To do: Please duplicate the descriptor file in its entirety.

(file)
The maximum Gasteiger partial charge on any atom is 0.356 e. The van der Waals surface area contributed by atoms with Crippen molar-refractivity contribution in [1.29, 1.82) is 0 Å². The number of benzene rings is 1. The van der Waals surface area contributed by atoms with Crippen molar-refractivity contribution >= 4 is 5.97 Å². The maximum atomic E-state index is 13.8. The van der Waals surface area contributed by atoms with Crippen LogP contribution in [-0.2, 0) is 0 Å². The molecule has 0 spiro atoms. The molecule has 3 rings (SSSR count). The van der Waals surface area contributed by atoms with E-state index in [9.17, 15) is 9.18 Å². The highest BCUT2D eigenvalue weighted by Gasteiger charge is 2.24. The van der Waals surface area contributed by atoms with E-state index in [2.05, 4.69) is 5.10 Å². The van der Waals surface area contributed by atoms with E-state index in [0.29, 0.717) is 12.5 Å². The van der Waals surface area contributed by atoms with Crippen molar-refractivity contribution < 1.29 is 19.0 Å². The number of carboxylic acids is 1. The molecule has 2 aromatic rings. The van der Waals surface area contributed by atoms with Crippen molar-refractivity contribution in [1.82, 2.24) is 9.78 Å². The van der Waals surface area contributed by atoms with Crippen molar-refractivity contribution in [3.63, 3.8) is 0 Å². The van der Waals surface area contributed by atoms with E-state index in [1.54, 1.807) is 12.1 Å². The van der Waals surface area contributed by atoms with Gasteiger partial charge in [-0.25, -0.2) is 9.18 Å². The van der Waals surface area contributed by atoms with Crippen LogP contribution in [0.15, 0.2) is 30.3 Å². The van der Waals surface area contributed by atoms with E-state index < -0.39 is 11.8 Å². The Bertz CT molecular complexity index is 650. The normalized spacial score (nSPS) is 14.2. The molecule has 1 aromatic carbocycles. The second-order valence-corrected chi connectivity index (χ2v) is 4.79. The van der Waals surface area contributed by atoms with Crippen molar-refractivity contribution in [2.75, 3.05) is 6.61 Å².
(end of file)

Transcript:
The maximum Gasteiger partial charge on any atom is 0.356 e. The van der Waals surface area contributed by atoms with Crippen molar-refractivity contribution in [1.29, 1.82) is 0 Å². The number of benzene rings is 1. The van der Waals surface area contributed by atoms with Crippen molar-refractivity contribution >= 4 is 5.97 Å². The maximum atomic E-state index is 13.8. The van der Waals surface area contributed by atoms with Crippen LogP contribution in [-0.2, 0) is 0 Å². The molecule has 0 spiro atoms. The molecule has 3 rings (SSSR count). The van der Waals surface area contributed by atoms with E-state index in [9.17, 15) is 9.18 Å². The highest BCUT2D eigenvalue weighted by Gasteiger charge is 2.24. The van der Waals surface area contributed by atoms with E-state index in [2.05, 4.69) is 5.10 Å². The van der Waals surface area contributed by atoms with E-state index in [0.29, 0.717) is 12.5 Å². The van der Waals surface area contributed by atoms with Crippen molar-refractivity contribution < 1.29 is 19.0 Å². The number of carboxylic acids is 1. The molecule has 2 aromatic rings. The van der Waals surface area contributed by atoms with Crippen molar-refractivity contribution in [1.82, 2.24) is 9.78 Å². The van der Waals surface area contributed by atoms with Crippen molar-refractivity contribution in [3.63, 3.8) is 0 Å². The van der Waals surface area contributed by atoms with E-state index in [1.54, 1.807) is 12.1 Å². The van der Waals surface area contributed by atoms with Gasteiger partial charge in [-0.25, -0.2) is 9.18 Å². The van der Waals surface area contributed by atoms with Crippen LogP contribution in [0.15, 0.2) is 30.3 Å². The van der Waals surface area contributed by atoms with E-state index < -0.39 is 11.8 Å². The Bertz CT molecular complexity index is 650. The normalized spacial score (nSPS) is 14.2. The molecule has 1 aromatic carbocycles. The second-order valence-corrected chi connectivity index (χ2v) is 4.79. The van der Waals surface area contributed by atoms with Crippen molar-refractivity contribution in [2.75, 3.05) is 6.61 Å².